Invasive Species Compendium

Detailed coverage of invasive species threatening livelihoods and the environment worldwide

Abstract

Efficacy of some essential oils on seed mycoflora and seedling quality of some crop species saved by farmers.

Abstract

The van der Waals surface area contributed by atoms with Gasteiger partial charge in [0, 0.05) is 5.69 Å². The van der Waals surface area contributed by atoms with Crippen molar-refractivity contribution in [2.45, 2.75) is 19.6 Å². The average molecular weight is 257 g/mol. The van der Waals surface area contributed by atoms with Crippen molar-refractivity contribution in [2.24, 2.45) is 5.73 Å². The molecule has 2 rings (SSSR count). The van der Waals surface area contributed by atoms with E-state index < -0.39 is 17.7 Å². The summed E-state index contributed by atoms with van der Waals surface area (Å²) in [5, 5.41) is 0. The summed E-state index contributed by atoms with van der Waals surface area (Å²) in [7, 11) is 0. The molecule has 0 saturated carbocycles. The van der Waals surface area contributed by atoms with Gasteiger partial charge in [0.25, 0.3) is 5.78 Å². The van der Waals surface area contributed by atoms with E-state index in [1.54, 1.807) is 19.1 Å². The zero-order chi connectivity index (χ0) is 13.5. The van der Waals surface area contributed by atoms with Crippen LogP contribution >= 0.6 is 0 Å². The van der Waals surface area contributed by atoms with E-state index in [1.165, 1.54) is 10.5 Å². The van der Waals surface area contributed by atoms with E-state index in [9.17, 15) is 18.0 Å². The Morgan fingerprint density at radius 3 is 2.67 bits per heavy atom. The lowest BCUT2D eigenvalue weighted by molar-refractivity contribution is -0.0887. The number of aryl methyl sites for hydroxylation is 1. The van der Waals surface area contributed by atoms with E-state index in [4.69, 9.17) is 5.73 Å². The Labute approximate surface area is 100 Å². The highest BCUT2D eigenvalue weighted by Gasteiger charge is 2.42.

The effects of essential oils from clove, cardamom, almond, cinnamon and Eucalyptus on the seed mycoflora and seedling quality of Italian millet (Setaria italica), wheat, cowpea, coriander (Coriandrum sativum) and palak (Spinacia oleracea) were studied. The seeds were treated with essential oils at 0.1% (w/w), allowed to remain at room temperature (28±2°C) for 5 minutes, incubated for 7 days and examined for the presence of mycoflora after incubation. Simultaneously, a portion of the treated seeds were sown in pots, and the pots were maintained under field conditions for 30 days. The incidence of Fusarium moniliforme [Gibberella moniliformis], Rhizopus stolonifer, Aspergillus niger, Penicillium spp., Drechslera longirostrata, Stachybotrys spp. and Chaetomium spp. was significantly reduced by seed treatment with essential oils. Seed treatment completely eradicated F. solani in wheat and palak, and F. semitectum [F. pallidoroseum] in Italian millet. The essential oils reduced the incidence of Alternaria tenuissima in wheat and Trichothecium roseum in palak, with clove oil resulting in the complete inhibition of the latter. The essential oils, especially clove oil, stimulated seedling growth (seedling emergence, number of leaves, leaf size, root-shoot length, vigour and biomass) and reduced the incidence of seedling diseases. Cardamom oil resulted in enhanced germination and emergence in Italian millet and coriander.